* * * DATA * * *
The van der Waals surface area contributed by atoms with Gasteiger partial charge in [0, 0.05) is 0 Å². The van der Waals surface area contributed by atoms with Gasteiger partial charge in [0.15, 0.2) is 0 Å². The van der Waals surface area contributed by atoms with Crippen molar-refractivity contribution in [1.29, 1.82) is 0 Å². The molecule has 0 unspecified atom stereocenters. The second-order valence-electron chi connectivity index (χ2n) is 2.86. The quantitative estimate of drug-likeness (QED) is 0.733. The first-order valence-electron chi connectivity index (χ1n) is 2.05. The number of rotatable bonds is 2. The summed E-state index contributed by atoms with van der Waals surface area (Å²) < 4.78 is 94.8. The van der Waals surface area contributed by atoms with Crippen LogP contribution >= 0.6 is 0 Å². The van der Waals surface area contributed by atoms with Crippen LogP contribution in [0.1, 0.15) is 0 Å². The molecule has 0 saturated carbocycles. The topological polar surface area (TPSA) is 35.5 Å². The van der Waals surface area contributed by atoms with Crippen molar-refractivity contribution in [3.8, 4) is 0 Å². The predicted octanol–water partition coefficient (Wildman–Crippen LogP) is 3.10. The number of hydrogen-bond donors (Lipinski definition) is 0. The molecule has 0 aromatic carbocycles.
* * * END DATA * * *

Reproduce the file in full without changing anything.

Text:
The van der Waals surface area contributed by atoms with Gasteiger partial charge in [0, 0.05) is 0 Å². The van der Waals surface area contributed by atoms with Gasteiger partial charge in [0.15, 0.2) is 0 Å². The van der Waals surface area contributed by atoms with Crippen molar-refractivity contribution in [1.29, 1.82) is 0 Å². The molecule has 0 unspecified atom stereocenters. The second-order valence-electron chi connectivity index (χ2n) is 2.86. The quantitative estimate of drug-likeness (QED) is 0.733. The first-order valence-electron chi connectivity index (χ1n) is 2.05. The number of rotatable bonds is 2. The summed E-state index contributed by atoms with van der Waals surface area (Å²) < 4.78 is 94.8. The van der Waals surface area contributed by atoms with Crippen LogP contribution >= 0.6 is 0 Å². The van der Waals surface area contributed by atoms with Crippen LogP contribution in [0.1, 0.15) is 0 Å². The molecule has 0 saturated carbocycles. The topological polar surface area (TPSA) is 35.5 Å². The van der Waals surface area contributed by atoms with Crippen molar-refractivity contribution in [3.8, 4) is 0 Å². The predicted octanol–water partition coefficient (Wildman–Crippen LogP) is 3.10. The number of hydrogen-bond donors (Lipinski definition) is 0. The molecule has 0 aromatic carbocycles.